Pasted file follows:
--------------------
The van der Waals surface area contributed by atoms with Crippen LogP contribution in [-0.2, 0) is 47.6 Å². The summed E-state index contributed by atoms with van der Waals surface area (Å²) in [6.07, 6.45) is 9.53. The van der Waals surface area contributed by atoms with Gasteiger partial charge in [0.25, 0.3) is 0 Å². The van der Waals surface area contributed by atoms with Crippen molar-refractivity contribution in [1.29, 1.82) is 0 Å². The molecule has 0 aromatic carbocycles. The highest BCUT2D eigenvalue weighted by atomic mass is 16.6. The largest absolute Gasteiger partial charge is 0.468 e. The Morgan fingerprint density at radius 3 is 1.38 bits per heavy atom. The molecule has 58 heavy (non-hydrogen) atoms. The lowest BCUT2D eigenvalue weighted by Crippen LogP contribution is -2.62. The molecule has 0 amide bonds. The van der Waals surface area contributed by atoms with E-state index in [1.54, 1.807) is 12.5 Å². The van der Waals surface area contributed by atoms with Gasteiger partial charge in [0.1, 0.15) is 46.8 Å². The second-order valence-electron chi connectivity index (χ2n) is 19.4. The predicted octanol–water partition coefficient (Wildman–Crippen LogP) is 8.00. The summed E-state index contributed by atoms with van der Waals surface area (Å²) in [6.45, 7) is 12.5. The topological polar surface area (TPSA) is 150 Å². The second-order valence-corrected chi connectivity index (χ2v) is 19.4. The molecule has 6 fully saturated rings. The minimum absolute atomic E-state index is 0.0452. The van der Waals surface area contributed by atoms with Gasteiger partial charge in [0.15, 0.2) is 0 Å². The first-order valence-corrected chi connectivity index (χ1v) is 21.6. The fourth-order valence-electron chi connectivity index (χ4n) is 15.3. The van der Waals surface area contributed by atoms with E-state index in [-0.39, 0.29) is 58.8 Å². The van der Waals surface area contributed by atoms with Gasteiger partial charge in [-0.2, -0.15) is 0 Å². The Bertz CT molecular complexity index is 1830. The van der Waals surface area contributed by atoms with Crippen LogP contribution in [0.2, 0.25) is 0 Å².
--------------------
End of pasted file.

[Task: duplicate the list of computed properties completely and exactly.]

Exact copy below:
The van der Waals surface area contributed by atoms with Crippen LogP contribution in [-0.2, 0) is 47.6 Å². The summed E-state index contributed by atoms with van der Waals surface area (Å²) in [6.07, 6.45) is 9.53. The van der Waals surface area contributed by atoms with Gasteiger partial charge in [0.25, 0.3) is 0 Å². The van der Waals surface area contributed by atoms with Crippen molar-refractivity contribution in [1.29, 1.82) is 0 Å². The molecule has 0 aromatic carbocycles. The highest BCUT2D eigenvalue weighted by atomic mass is 16.6. The largest absolute Gasteiger partial charge is 0.468 e. The Morgan fingerprint density at radius 3 is 1.38 bits per heavy atom. The molecule has 58 heavy (non-hydrogen) atoms. The lowest BCUT2D eigenvalue weighted by Crippen LogP contribution is -2.62. The molecule has 0 amide bonds. The van der Waals surface area contributed by atoms with E-state index in [1.54, 1.807) is 12.5 Å². The van der Waals surface area contributed by atoms with Gasteiger partial charge in [0.1, 0.15) is 46.8 Å². The second-order valence-electron chi connectivity index (χ2n) is 19.4. The predicted octanol–water partition coefficient (Wildman–Crippen LogP) is 8.00. The summed E-state index contributed by atoms with van der Waals surface area (Å²) in [6.45, 7) is 12.5. The topological polar surface area (TPSA) is 150 Å². The second-order valence-corrected chi connectivity index (χ2v) is 19.4. The molecule has 6 fully saturated rings. The minimum absolute atomic E-state index is 0.0452. The van der Waals surface area contributed by atoms with Gasteiger partial charge in [0.15, 0.2) is 0 Å². The first-order valence-corrected chi connectivity index (χ1v) is 21.6. The fourth-order valence-electron chi connectivity index (χ4n) is 15.3. The van der Waals surface area contributed by atoms with E-state index in [-0.39, 0.29) is 58.8 Å². The van der Waals surface area contributed by atoms with Gasteiger partial charge in [-0.2, -0.15) is 0 Å². The Bertz CT molecular complexity index is 1830. The van der Waals surface area contributed by atoms with Crippen LogP contribution in [0.2, 0.25) is 0 Å².